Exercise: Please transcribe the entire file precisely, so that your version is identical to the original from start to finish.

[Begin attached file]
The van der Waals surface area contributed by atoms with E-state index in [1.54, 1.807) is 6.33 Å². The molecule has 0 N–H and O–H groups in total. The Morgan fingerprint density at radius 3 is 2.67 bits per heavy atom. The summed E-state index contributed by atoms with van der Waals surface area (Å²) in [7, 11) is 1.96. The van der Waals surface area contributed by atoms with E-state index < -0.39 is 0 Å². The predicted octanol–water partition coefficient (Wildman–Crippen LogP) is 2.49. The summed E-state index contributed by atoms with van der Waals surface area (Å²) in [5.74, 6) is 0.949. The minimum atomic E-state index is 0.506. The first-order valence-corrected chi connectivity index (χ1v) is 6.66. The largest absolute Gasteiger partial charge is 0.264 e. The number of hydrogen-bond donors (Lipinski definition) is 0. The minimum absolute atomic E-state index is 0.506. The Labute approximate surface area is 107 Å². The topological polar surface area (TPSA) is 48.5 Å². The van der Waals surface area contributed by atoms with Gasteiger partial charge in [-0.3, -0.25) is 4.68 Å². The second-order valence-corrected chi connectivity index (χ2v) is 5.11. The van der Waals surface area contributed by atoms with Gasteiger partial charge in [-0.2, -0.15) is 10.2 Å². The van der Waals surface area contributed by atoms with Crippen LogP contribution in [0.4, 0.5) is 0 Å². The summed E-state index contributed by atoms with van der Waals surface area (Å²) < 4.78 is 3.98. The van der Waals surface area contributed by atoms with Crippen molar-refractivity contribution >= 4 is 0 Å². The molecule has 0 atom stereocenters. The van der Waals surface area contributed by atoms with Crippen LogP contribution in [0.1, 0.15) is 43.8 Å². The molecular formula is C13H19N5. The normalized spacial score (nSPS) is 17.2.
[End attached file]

The van der Waals surface area contributed by atoms with E-state index in [1.54, 1.807) is 6.33 Å². The molecule has 0 N–H and O–H groups in total. The Morgan fingerprint density at radius 3 is 2.67 bits per heavy atom. The summed E-state index contributed by atoms with van der Waals surface area (Å²) in [7, 11) is 1.96. The van der Waals surface area contributed by atoms with E-state index < -0.39 is 0 Å². The predicted octanol–water partition coefficient (Wildman–Crippen LogP) is 2.49. The summed E-state index contributed by atoms with van der Waals surface area (Å²) in [5.74, 6) is 0.949. The minimum atomic E-state index is 0.506. The first-order valence-corrected chi connectivity index (χ1v) is 6.66. The largest absolute Gasteiger partial charge is 0.264 e. The number of hydrogen-bond donors (Lipinski definition) is 0. The minimum absolute atomic E-state index is 0.506. The Labute approximate surface area is 107 Å². The topological polar surface area (TPSA) is 48.5 Å². The van der Waals surface area contributed by atoms with Gasteiger partial charge in [-0.3, -0.25) is 4.68 Å². The second-order valence-corrected chi connectivity index (χ2v) is 5.11. The van der Waals surface area contributed by atoms with Gasteiger partial charge in [-0.2, -0.15) is 10.2 Å². The van der Waals surface area contributed by atoms with Crippen LogP contribution in [0.4, 0.5) is 0 Å². The summed E-state index contributed by atoms with van der Waals surface area (Å²) < 4.78 is 3.98. The van der Waals surface area contributed by atoms with Crippen molar-refractivity contribution >= 4 is 0 Å². The molecule has 0 atom stereocenters. The van der Waals surface area contributed by atoms with Crippen LogP contribution in [0.1, 0.15) is 43.8 Å². The molecular formula is C13H19N5. The normalized spacial score (nSPS) is 17.2.